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People v. Bradley

Illinois Appellate Court


June 14, 2001

IN RE: C.B., A MINOR, THE PEOPLE OF THE STATE OF ILLINOIS, PETITIONER-APPELLEE,
v.
SHAWN BRADLEY, RESPONDENT-APPELLANT.

Appeal from Circuit Court of Champaign County No. 99JA91 Honorable Holly F. Clemons, Judge Presiding.

The opinion of the court was delivered by: Justice McCULLOUGH

Respondent father, Shawn Bradley, appeals from the December 14, 2000, permanency review order of the circuit court of Champaign County. Respondent father challenges the permanency review goal as not being authorized by statute and as being against the manifest weight of the evidence. We dismiss the appeal for lack of jurisdiction.

In earlier appeals by respondent mother, Jessica Tallian, and respondent father, this court affirmed the adjudication of neglect and dispositional order as to C.B. (born July 17, 1999). In re C.B., No. 4-00-0081 (June 27, 2000) (unpublished order under Supreme Court Rule 23); In re C.B., No. 4-00-0082 (June 27, 2000) (unpublished order under Supreme Court Rule 23).

The trial court conducted the adjudicatory hearing on December 6, 1999, conducted the dispositional hearing on January 6, 2000, and entered the written dispositional order on January 11, 2000. Following the June 22, 2000, permanency review hearing, all prior orders were to remain in effect. The permanency goal set for the respondent minor was "remain home." No appeal was taken from that permanency review order.

The trial court conducted a second permanency review hearing on December 14, 2000. At that time, custody was returned to respondent mother, guardianship continued with the Illinois Department of Children and Family Services (DCFS), and the permanency goal was again set at "remain home." In the permanency review order entered December 14, 2000, the trial court did not designate one of the preprinted permanency goals, but it interlineated the handwritten goal of "* Remain home." In this appeal, respondent father argues that this is not a statutorily permitted permanency goal and the trial court was without authority to enter said order.

On March 30, 2001, a panel of the Fifth District of this court determined that the provision in section 2-28(3) of the Juvenile Court Act of 1987 (Juvenile Court Act) (705 ILCS 405/2-28(3) (West 1998)), which made permanency review orders immediately appealable, is unconstitutional because it violates the separation-of-powers clause of the Illinois Constitution (Ill. Const. 1970, art. II, §1). In re D.D.H., No. 5-99-0716, slip op. at 3 (March 30, 2001), ___ Ill. App. 3d ___, ___, ___ N.E.2d ___, ___. On April 17, 2001, this court directed the parties to address D.D.H., giving respondent father until May 1, 2001, to file a supplemental brief and the State until May 8, 2001, to file a response. We have now considered the supplemental briefs and agree with the analysis in D.D.H.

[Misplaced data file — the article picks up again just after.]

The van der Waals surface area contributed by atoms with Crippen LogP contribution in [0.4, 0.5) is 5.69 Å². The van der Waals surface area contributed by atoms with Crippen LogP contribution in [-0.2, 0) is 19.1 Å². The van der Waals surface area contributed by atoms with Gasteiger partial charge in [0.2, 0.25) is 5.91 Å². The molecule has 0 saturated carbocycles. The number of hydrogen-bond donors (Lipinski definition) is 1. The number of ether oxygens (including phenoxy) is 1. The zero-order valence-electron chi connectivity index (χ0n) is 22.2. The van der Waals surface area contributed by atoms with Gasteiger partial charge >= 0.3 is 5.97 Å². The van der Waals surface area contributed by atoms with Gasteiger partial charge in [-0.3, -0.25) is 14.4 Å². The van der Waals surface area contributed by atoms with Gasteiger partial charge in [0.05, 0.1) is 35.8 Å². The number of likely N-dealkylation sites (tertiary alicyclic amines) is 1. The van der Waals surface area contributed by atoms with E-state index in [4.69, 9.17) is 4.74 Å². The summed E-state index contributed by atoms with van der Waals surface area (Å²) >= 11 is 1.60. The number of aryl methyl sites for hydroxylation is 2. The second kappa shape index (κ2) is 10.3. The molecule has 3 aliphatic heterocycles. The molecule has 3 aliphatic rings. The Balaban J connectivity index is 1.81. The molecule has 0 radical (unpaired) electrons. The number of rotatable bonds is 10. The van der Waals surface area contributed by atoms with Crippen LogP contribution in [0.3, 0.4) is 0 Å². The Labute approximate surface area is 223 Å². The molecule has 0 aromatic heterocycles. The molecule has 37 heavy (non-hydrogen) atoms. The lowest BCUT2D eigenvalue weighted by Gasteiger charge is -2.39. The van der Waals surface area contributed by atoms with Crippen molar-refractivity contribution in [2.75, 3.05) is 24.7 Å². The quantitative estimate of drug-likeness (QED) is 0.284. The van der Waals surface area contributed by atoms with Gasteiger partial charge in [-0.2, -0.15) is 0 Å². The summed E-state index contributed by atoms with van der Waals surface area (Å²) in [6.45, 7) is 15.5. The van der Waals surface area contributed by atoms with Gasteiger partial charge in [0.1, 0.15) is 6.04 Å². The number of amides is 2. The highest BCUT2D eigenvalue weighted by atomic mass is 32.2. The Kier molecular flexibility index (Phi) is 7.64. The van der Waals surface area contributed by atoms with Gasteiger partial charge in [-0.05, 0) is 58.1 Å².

"The doctrine of separation of powers does not contemplate that there should be '"rigidly separated compartments"' or '"a complete divorce among the three branches of government."' (Strukoff, 76 Ill. 2d at 58, quoting In re Estate of Barker (1976), 63 Ill. 2d 113, 119.) Nor does the constitution forbid every exercise by one branch of government of functions which are usually exercised by another branch. (People v. Farr (1976), 63 Ill. 2d 209, 213, citing City of Waukegan v. Pollution Control Board (1974), 57 Ill. 2d 170, 174-75.) The separate spheres of governmental authority may overlap. (County of Kane v. Carlson (1987), 116 Ill. 2d 186, 208.) Legislative enactments may regulate the court's practice so long as they do not dictate to the court how it must adjudicate and apply the law or conflict with the court's right to control its procedures. (O'Connell v. St. Francis Hospital (1986), 112 Ill. 2d 273, 281.) This court has repeatedly recognized that the legislature may impose reasonable limitations and conditions upon access to the courts. Buzz Barton & Associates, Inc. v. Giannone (1985), 108 Ill. 2d 373, 383." McAlister v. Schick, 147 Ill. 2d 84, 95, 588 N.E.2d 1151, 1155-56 (1992).

The appealability provision in section 2-28(3) of the Juvenile Court Act encroaches upon the exclusive power of the supreme court to regulate matters of appellate practice and procedure by directing that a non-final order is appealable contrary to the rules of the supreme court. See People v. Heim, 182 Ill. App. 3d 1075, 1081, 538 N.E.2d 1259, 1262 (1989).

Also as in D.D.H., the invalidation of the appealability provision in section 2-28(3) renders this an unauthorized appeal from a non-final order, and we dismiss the appeal for lack of jurisdiction.

Appeal dismissed.

MYERSCOUGH and KNECHT, JJ., concur.

20010614


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